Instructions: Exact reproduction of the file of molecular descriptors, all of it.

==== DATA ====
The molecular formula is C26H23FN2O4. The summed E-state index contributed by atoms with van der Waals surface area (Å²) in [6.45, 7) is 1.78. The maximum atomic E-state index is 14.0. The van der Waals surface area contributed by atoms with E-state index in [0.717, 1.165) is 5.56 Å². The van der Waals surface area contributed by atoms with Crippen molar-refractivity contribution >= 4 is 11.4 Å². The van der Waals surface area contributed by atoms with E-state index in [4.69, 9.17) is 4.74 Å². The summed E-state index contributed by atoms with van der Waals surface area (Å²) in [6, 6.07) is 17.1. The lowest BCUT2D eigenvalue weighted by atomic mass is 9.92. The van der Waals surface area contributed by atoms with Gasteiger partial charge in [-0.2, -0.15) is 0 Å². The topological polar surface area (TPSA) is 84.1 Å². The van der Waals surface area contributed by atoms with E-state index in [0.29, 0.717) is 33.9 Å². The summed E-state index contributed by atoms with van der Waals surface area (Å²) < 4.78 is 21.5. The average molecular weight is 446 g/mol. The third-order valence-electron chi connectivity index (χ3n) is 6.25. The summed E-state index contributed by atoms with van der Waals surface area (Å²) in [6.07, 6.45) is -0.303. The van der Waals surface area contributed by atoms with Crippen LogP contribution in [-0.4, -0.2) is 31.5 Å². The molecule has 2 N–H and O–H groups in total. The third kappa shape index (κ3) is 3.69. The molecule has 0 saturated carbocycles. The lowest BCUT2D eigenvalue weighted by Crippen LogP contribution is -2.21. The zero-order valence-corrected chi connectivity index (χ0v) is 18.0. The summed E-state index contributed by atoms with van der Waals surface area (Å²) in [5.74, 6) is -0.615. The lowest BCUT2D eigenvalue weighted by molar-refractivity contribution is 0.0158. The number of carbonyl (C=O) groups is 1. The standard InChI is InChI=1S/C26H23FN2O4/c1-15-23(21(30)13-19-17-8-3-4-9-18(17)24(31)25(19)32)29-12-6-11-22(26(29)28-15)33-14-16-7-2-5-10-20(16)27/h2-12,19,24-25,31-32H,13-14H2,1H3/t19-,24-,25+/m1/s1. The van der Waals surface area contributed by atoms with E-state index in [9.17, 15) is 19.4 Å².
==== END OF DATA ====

The molecular formula is C26H23FN2O4. The summed E-state index contributed by atoms with van der Waals surface area (Å²) in [6.45, 7) is 1.78. The maximum atomic E-state index is 14.0. The van der Waals surface area contributed by atoms with E-state index in [0.717, 1.165) is 5.56 Å². The van der Waals surface area contributed by atoms with Crippen molar-refractivity contribution >= 4 is 11.4 Å². The van der Waals surface area contributed by atoms with E-state index in [4.69, 9.17) is 4.74 Å². The summed E-state index contributed by atoms with van der Waals surface area (Å²) in [6, 6.07) is 17.1. The lowest BCUT2D eigenvalue weighted by atomic mass is 9.92. The van der Waals surface area contributed by atoms with Gasteiger partial charge in [-0.2, -0.15) is 0 Å². The topological polar surface area (TPSA) is 84.1 Å². The van der Waals surface area contributed by atoms with E-state index in [0.29, 0.717) is 33.9 Å². The summed E-state index contributed by atoms with van der Waals surface area (Å²) < 4.78 is 21.5. The average molecular weight is 446 g/mol. The third-order valence-electron chi connectivity index (χ3n) is 6.25. The summed E-state index contributed by atoms with van der Waals surface area (Å²) in [6.07, 6.45) is -0.303. The van der Waals surface area contributed by atoms with Crippen LogP contribution in [-0.4, -0.2) is 31.5 Å². The molecule has 2 N–H and O–H groups in total. The third kappa shape index (κ3) is 3.69. The molecule has 0 saturated carbocycles. The lowest BCUT2D eigenvalue weighted by Crippen LogP contribution is -2.21. The zero-order valence-corrected chi connectivity index (χ0v) is 18.0. The summed E-state index contributed by atoms with van der Waals surface area (Å²) in [5.74, 6) is -0.615. The lowest BCUT2D eigenvalue weighted by molar-refractivity contribution is 0.0158. The number of carbonyl (C=O) groups is 1. The standard InChI is InChI=1S/C26H23FN2O4/c1-15-23(21(30)13-19-17-8-3-4-9-18(17)24(31)25(19)32)29-12-6-11-22(26(29)28-15)33-14-16-7-2-5-10-20(16)27/h2-12,19,24-25,31-32H,13-14H2,1H3/t19-,24-,25+/m1/s1. The van der Waals surface area contributed by atoms with E-state index in [9.17, 15) is 19.4 Å².